What I find especially scary is Lucille Ball, an unmovable force in her pursuit of ever more challenging luxury items and objects like boulders wrapped in inane forget-me-not prose, to document her great, obsessive love. (Whereas on I Love Lucy Desi played the straight man, here the roles are reversed.) But this is no parody of consumerism. It goes much deeper; into the heart of darkness of the American Dream and the heterosexual couple, presenting an unusual deviation from the typical Hollywood romantic comedy triangle—a man, a woman and a machine. In this case, it’s a gleaming, bright yellow, 32 foot long New Moon trailer weighing 3 tons, that visually dominates every scene. In a way, THE LONG, LONG TRAILER is kind of a G rated DEMON SEED.

The weirdest thing is, Nicholas and Tacy, the characters Lucy and Desi play, have almost no chemistry on screen, which is purposeful. Look at the stills on IMDB of them driving together and you’ll see what I mean. They have that same look of alienation, of detachment, slightly bored and confused, found in Gabriele Ferzetti and Lea Masari at the beginning of Michelangelo Antonioni’s L'AVVENTURA. In prior viewings, I’ve projected the love struck playfulness of “Lucy and Ricky” from I Love Lucy onto them, but as Vincente Minnelli pointed out, these characters are quite different. They don’t really talk to each other, or rather; they exist in separate universes, though they spend most of the movie sitting next to each other in the front seat of the car. Nicholas and Tacy have different assumptions; about the trailer, the marriage and each other. It’s watching those separate realities conflict as epitomized in the body language of the leads, and their radically different attitudes to things—Nicholas accepts the limitations of time and space, for instance, the fact that an immense trailer going up a steep mountain can’t be filled with tchotchkes and keepsakes—as well as the aforementioned boulders--whereas Tacy refuses to acknowledge this, certain it will turn out all right--which is how the comedy, as well as the fright, of the film plays out.

While there are all kind of mishaps and pratfalls, the precision of those performances keep the action and laughter on a psychological plane, which is deeper than the more superficial laughs present in FATHER OF THE BRIDE, though the basic situations are similar. Add those delirious color settings, which make the whole thing resemble a particularly gruesome psychedelic nightmare, with that gleaming trailer a mechanical cupid, and a precursor of HAL in Stanley Kubrick's 2001: A SPACE ODYSSEY with much more of a defined personality than either of the leads— though visually it reminds me of the monolith, mysterious and unknowable--makes for one strange movie.

Desi Arnaz is very impressive here, especially in his movements and gestures, something I think Minnelli helped him with. At times he's more like a dancer, similar in some ways to Valentino, but a Valentino that manages to incorporate the verbal tics and moans, and also the comic timing, of a Chief Inspector Dreyfus. Not only are his movements and motions unbridled, emphasizing elegance with a maniacal edge, a jittery yet breathtaking artistry, but Desi also makes these strange sounds in reaction to what Lucy does, an ongoing mnemonic commentary, grunts and groans possessing the formal rigor of a Miles Davis trumpet solo crossed with Robbie the Robot’s electronic tonalities; or of you prefer, symmetry and spaciousness along with craziness. This is one of the great performances of the early 1950’s that has been hiding in plain sight.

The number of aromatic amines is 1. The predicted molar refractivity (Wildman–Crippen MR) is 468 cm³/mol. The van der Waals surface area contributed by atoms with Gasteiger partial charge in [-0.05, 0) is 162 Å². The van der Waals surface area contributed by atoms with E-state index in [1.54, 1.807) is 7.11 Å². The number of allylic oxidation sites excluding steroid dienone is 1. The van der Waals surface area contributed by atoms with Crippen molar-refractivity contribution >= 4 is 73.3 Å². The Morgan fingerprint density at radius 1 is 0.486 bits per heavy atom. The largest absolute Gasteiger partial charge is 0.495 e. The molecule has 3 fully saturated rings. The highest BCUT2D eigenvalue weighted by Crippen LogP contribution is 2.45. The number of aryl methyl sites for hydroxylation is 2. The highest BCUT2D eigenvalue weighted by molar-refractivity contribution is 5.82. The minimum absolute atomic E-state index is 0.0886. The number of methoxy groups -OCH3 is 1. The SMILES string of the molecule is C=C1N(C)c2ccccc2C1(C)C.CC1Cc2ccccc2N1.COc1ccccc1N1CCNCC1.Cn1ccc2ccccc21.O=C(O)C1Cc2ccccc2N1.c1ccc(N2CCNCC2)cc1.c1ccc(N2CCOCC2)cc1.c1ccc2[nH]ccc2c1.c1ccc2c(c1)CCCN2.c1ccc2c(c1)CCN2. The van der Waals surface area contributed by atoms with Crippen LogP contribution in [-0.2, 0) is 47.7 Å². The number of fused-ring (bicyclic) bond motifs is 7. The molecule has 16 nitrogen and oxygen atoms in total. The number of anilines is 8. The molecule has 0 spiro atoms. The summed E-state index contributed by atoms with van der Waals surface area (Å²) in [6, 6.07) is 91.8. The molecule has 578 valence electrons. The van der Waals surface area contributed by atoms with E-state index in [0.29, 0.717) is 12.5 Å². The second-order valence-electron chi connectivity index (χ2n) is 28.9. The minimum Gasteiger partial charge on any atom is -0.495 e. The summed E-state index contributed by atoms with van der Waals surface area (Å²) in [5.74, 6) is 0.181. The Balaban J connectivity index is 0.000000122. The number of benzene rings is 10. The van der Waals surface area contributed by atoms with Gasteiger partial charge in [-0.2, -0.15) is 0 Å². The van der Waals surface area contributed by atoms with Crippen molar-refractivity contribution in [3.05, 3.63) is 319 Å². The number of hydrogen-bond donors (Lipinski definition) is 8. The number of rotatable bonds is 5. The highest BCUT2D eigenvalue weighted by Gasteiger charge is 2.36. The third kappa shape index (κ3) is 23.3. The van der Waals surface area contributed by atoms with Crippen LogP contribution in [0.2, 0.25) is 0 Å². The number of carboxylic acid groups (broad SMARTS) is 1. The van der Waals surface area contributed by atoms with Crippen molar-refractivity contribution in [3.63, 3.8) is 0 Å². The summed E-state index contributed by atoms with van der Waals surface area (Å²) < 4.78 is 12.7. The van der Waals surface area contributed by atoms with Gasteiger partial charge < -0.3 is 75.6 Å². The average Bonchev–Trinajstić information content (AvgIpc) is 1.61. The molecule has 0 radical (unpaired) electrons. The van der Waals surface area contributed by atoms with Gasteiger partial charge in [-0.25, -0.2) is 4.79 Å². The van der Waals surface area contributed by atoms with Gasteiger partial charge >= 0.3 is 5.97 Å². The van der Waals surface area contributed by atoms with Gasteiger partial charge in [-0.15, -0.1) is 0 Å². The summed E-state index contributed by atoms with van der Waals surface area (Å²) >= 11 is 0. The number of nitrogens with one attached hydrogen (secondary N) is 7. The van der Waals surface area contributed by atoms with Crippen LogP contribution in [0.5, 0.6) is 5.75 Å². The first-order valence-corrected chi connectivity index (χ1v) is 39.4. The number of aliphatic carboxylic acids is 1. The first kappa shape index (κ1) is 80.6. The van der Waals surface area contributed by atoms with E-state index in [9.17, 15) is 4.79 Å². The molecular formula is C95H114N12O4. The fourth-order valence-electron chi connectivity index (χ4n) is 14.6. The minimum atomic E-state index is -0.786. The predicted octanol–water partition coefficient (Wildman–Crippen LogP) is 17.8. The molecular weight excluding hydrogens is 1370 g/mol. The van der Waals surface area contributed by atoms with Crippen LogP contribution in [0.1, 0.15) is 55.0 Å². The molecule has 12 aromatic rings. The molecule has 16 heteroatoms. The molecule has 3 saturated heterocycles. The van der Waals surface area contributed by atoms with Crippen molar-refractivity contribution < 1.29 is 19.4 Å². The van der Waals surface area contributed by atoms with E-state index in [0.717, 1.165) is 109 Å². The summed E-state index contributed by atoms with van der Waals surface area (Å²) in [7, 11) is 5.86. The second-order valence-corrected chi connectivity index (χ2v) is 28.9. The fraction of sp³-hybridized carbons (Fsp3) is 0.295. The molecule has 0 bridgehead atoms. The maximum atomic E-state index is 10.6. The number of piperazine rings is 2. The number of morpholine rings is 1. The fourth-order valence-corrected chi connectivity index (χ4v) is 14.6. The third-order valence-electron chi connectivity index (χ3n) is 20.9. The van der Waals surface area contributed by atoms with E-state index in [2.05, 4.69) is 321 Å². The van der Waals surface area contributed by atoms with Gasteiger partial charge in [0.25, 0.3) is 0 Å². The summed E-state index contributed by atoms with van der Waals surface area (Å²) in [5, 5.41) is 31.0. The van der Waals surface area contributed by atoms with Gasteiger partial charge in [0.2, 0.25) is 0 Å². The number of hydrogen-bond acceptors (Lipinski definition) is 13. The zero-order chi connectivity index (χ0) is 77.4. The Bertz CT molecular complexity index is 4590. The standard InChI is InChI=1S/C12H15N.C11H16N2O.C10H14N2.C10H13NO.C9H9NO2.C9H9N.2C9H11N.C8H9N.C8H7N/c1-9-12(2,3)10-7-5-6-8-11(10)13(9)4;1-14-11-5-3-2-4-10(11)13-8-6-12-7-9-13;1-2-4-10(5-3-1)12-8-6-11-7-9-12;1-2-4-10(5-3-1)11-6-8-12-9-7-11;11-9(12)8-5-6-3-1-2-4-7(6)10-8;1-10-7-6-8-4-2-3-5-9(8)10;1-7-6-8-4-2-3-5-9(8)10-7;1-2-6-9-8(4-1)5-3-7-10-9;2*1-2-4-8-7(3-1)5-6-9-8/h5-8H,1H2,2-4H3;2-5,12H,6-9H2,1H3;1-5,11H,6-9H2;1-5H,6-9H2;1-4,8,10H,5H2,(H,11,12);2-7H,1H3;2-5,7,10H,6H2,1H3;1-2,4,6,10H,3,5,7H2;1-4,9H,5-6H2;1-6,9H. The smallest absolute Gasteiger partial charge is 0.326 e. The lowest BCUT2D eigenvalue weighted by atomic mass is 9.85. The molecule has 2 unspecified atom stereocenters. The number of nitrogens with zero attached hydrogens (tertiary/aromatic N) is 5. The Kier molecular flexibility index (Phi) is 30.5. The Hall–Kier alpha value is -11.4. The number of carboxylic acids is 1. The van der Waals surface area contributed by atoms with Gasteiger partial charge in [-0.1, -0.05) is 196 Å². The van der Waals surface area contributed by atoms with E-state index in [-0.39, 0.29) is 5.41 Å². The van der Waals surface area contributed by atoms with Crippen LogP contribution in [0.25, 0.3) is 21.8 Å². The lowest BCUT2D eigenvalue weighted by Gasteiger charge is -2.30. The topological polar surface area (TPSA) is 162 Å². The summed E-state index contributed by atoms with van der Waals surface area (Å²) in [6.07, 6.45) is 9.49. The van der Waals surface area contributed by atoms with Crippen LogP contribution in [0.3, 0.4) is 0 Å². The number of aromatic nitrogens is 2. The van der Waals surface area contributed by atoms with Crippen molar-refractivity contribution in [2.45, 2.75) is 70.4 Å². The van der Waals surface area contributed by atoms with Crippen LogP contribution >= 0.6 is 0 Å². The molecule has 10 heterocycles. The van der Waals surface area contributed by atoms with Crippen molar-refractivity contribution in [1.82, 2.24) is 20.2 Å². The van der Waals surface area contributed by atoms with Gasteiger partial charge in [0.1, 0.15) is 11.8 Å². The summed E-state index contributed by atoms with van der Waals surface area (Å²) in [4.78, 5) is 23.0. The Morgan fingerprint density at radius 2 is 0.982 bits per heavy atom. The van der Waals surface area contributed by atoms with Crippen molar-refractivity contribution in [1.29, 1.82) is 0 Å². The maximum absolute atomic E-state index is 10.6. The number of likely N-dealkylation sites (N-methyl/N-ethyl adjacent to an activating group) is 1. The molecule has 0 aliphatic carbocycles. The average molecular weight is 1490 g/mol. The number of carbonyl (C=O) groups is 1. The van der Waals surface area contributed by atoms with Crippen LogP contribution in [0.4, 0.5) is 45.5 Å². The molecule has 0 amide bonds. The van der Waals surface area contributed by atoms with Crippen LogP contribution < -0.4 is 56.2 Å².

Of course, those scenes "on the road"—other than a smattering of shots taken at Yosemite National Park—were mostly done in the studio, and with those matching color patterns that are found in both the foreground and background, especially the way everything gleams, they become two-dimensional and take on a science fiction aspect, not just formally but thematically, for in the film Desi and Lucy interact with each other by mediating with the machines that surround them—in addition to the various cars and trailers, there are toasters, ovens, dish washers and other devices that seem to overtake the frame—so again, it's not just a "critique" of 1950's consumerism, but a view of a modern world that is beginning to be transformed by machines, and in which these machines seem to define human relationships, rather than the reverse, a world that we now all live in; and, as previously stated, a definite precursor of Kubrick's 2001.

For the record, the extras are ported over from the DVD—a short from the long running Pete Smith Specialty series, focusing on various destructive impulses, including the automotive kind, which fits the feature, and a strange Tex Avery Droopy in which the title dog gets infested by Dixieland playing fleas--but this time, instead of being clumped together, bringing out all kinds of electronic abnormalities, they’re presented in HD.

This disc is a revelation, especially considering it gives you a stunning look at what Ansco color was all about, and why it was Minnelli’s favorite stock. Taken from the original negative—and for the first time on home video in the proper 1:78:1 aspect ratio, so you’re seeing it the way Minnelli intended—the images have a translucent, almost transparent quality. The colors remind me of Degas late pastels, with a freshness of tint, and an accuracy that is surprising. This disc belongs in the collection of everyone interested in classic Hollywood film. Highly recommended.


bottom of page